Great news employees: Your boss is changing the office into a VIP lounge
Shared workspaces continue to grow in demand, as the industry shifts to meet the expectations of millennials. For many years, these flexible working arrangements have been a staple of startups and incubators.
Speaking with Panny Lawrence, Founder and CEO of WorkSpace Commerce, we learned a new development: Global corporations are dabbling with this style of workspace as well.
What could major corporations stand to gain from such a practice?
According to ShareYourOffice.com, the shared workspace industry is expected to balloon to 30,000 coworking spaces with five million members by 2020.
According to the “2018-2022 Coworking Forecast” report by Emergent Research, “We…think the U.S. market will likely accelerate again in a few years due to larger corporations embracing coworking. But, we think it will take a few years for large corporations to meaningfully move to coworking. So over the next couple of years growth will be driven by coworking’s traditional customers, independent workers, and startups.”
Furthermore, Lawrence explains that “as knowledge-based, technology-enabled, mobile work becomes more important, coworking and flexible shared workspaces ought to become the intelligent solution for companies to help employees achieve a work-life balance, while helping them remain connected to their organization.”
He notes that coworking is now shifting from traditionally being a work-focused environment for SMEs and incubators or start-ups, to being flexible and cost-effective office spaces for established and blue-chip companies.
“Global corporations are now looking into the coworking approach and how it benefits both employees and employers alike; who find that their teams are more productive and motivated if allowed to work in a coworking environment,” he continues.
Indeed, the benefits of coworking and flexible working have been documented often in recent years. In a 2018 study by IWG, the research firm found that businesses that offered flexible working strategies to their employees saw their productivity rise to 82%, up from 75% in 2013, whereas business growth shot up to 89% – up from 67% in 2016.
ShareYourOffice also elaborates on the tangible benefits.
“Corporations can reduce overhead costs by moving into shared workspaces rather than leasing their own buildings,” they said. “[Also,] shared workspaces are full of freelancers and independent professionals. As more corporations hire contract workers as opposed to full-time employees, they need a pool of talent to choose from. The professional networks that exist in shared workspaces offer an in-house contractor pool for companies to work with as needed.”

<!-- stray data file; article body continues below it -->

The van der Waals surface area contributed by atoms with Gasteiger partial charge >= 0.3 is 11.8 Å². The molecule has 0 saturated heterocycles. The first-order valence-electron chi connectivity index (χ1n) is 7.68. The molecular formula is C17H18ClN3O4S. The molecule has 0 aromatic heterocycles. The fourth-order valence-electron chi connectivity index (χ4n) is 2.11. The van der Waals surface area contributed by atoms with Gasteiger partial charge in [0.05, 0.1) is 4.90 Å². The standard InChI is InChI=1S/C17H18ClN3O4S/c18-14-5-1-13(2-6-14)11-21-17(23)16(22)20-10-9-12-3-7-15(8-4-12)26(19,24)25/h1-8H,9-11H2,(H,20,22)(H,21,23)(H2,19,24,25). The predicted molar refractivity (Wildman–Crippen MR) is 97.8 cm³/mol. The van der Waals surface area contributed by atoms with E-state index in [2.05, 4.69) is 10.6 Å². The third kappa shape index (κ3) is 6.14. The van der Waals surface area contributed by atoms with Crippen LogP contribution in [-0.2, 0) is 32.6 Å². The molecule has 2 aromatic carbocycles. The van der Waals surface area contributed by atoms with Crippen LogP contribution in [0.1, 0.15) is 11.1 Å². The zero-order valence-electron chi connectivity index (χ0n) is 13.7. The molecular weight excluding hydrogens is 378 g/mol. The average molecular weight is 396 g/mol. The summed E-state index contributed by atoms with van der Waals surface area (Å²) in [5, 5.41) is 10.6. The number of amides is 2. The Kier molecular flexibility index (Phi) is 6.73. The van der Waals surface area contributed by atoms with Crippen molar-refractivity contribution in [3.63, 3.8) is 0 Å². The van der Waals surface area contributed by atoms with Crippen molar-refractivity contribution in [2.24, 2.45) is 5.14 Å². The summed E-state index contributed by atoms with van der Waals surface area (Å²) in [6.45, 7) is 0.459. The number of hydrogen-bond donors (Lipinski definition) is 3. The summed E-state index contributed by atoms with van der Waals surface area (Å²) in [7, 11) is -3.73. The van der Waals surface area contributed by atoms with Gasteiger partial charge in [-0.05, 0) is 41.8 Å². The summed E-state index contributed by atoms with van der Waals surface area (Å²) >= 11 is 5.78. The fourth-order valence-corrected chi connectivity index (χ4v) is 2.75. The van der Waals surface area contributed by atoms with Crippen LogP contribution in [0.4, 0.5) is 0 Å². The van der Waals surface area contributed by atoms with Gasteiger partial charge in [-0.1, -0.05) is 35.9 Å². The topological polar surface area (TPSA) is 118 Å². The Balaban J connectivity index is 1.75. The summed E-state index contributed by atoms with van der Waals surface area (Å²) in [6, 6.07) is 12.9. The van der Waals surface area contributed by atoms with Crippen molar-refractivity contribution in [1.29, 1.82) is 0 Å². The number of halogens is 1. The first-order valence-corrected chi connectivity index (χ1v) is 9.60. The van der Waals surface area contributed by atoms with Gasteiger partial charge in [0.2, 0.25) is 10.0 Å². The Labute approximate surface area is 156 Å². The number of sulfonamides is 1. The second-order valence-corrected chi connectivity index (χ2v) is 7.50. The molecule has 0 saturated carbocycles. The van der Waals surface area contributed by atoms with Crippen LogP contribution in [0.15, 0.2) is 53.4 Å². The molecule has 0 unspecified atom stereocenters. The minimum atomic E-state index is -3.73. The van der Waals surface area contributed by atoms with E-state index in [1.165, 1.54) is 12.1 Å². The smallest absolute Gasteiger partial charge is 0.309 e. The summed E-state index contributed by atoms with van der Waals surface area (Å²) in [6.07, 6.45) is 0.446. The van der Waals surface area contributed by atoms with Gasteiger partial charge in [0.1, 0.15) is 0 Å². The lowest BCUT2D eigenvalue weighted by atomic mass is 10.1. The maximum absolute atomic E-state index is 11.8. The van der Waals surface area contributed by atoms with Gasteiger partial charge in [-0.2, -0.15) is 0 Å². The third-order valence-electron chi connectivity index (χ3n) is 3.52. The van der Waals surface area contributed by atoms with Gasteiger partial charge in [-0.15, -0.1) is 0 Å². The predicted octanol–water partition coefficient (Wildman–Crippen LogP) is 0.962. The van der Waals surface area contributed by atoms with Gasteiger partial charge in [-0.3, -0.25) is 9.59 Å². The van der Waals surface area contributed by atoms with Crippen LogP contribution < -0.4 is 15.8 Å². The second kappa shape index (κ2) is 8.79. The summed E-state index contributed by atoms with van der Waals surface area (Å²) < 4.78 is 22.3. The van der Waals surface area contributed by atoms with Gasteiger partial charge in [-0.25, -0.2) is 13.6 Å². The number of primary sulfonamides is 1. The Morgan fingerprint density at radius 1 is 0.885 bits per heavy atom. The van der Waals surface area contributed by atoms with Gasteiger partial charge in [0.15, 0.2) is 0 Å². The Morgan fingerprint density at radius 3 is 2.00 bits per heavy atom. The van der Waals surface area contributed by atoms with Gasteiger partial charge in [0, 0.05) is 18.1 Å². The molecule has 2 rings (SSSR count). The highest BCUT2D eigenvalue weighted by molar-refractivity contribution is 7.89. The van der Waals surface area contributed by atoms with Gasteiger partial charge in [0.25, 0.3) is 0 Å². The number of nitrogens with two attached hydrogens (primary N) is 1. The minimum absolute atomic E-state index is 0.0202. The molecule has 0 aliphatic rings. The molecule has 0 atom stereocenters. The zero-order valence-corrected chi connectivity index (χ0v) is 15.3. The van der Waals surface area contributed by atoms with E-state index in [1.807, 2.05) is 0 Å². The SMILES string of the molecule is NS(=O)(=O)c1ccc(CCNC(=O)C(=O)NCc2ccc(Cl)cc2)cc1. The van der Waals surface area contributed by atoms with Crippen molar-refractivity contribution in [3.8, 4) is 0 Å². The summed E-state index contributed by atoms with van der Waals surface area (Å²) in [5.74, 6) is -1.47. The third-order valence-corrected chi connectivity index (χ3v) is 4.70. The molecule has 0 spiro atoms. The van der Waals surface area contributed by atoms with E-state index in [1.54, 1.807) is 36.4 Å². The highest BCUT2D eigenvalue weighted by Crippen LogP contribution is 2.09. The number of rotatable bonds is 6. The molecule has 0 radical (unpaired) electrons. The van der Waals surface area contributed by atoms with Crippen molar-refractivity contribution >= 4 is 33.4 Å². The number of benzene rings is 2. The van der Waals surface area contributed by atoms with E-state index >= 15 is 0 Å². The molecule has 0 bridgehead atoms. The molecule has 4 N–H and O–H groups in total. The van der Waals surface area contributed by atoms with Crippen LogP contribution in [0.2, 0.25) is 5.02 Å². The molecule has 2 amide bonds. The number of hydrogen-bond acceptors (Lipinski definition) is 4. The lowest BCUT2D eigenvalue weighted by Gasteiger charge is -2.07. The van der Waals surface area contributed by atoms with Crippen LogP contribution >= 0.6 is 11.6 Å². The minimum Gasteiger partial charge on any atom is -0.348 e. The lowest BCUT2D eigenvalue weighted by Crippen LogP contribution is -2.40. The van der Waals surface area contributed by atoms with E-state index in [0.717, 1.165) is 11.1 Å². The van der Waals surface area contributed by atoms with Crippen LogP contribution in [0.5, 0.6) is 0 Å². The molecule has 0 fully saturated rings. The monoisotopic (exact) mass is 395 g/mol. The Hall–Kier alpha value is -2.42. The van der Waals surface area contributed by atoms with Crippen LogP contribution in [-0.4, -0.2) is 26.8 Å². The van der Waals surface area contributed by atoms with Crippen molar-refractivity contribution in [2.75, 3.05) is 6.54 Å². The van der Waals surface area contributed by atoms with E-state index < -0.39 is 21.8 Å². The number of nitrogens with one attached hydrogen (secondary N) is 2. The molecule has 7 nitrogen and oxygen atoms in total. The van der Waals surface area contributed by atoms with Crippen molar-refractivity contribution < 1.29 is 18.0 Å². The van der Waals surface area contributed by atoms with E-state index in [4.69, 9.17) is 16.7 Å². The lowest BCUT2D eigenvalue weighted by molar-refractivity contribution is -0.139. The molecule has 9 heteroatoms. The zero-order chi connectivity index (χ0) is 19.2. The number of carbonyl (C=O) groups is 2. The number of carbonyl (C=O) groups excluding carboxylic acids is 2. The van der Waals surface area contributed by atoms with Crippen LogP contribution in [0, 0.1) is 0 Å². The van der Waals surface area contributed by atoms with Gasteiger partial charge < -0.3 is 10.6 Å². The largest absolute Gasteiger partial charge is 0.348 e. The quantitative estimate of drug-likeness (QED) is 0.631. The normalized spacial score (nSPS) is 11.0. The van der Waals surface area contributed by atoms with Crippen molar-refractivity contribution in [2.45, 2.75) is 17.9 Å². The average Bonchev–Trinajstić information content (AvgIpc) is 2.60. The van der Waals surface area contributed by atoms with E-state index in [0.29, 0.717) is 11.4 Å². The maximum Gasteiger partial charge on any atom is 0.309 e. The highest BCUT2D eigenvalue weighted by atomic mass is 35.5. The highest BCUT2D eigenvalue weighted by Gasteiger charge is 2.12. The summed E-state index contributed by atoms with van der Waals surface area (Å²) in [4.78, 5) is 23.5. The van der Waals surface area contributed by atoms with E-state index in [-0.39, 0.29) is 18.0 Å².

“From a consumer perspective, a CBRE study discovered that workplaces are increasingly designed and managed less as static backdrops to work in and more as “hotel-style” facilities where “guests” demand a high level of service and experience,” WSC’s Lawrence noted.
This move to a “hotel guest” experience is an interesting one. It is likely intended to boost employee morale, the same way Google does through their colorful, engaging workspaces and facilities.
“Keeping this in mind, we expect to see property developers and operators experimenting with additional offerings to target niche communities and offer new services. This will mean a single piece of commercial real estate will be used differently to house multiple services as extra income sources,” Lawrence continued.
What is the ideal coworking environment like?
We asked Lawrence what he thinks constitutes an ideal coworking environment.
He said: “Coworking has definitely evolved and now requires more than just offering a space to work in; it is a lifestyle. Hence, offerings such as all-day coffee, super high-speed Wi-Fi, comfortable communal areas and even kitchen facilities are not considered perks anymore but rather the norm nowadays. ‘Work-life’ balance is at the forefront of what we do [at WSC], as we aim to positively impact the lives of our members and their communities. Our offerings are customized to suit the needs of the local community; be it a highly creative scene, or one rooted in technology.”
Interior design also plays a major role in crafting the perfect coworking experience.
“With regards to spatial and interior design, our spaces are on-trend and open planned, specifically designed to be transformable to suit workshops, lectures, brainstorms and breakout sessions. Our communal areas function as ‘living rooms’, where people can relax, hang-out or work informally throughout the day. We also have ‘hanging bubble chairs’ that provide a unique seating option as a place to work or chill for members.”
A similar ideology is seen with Google’s approach to workspaces, which earned the tech giant Comparably’s ‘Best Company Culture’ Award for 2018. If it’s working for Google, then corporations have got something to learn here. Coworking spaces and flexible working are here to stay.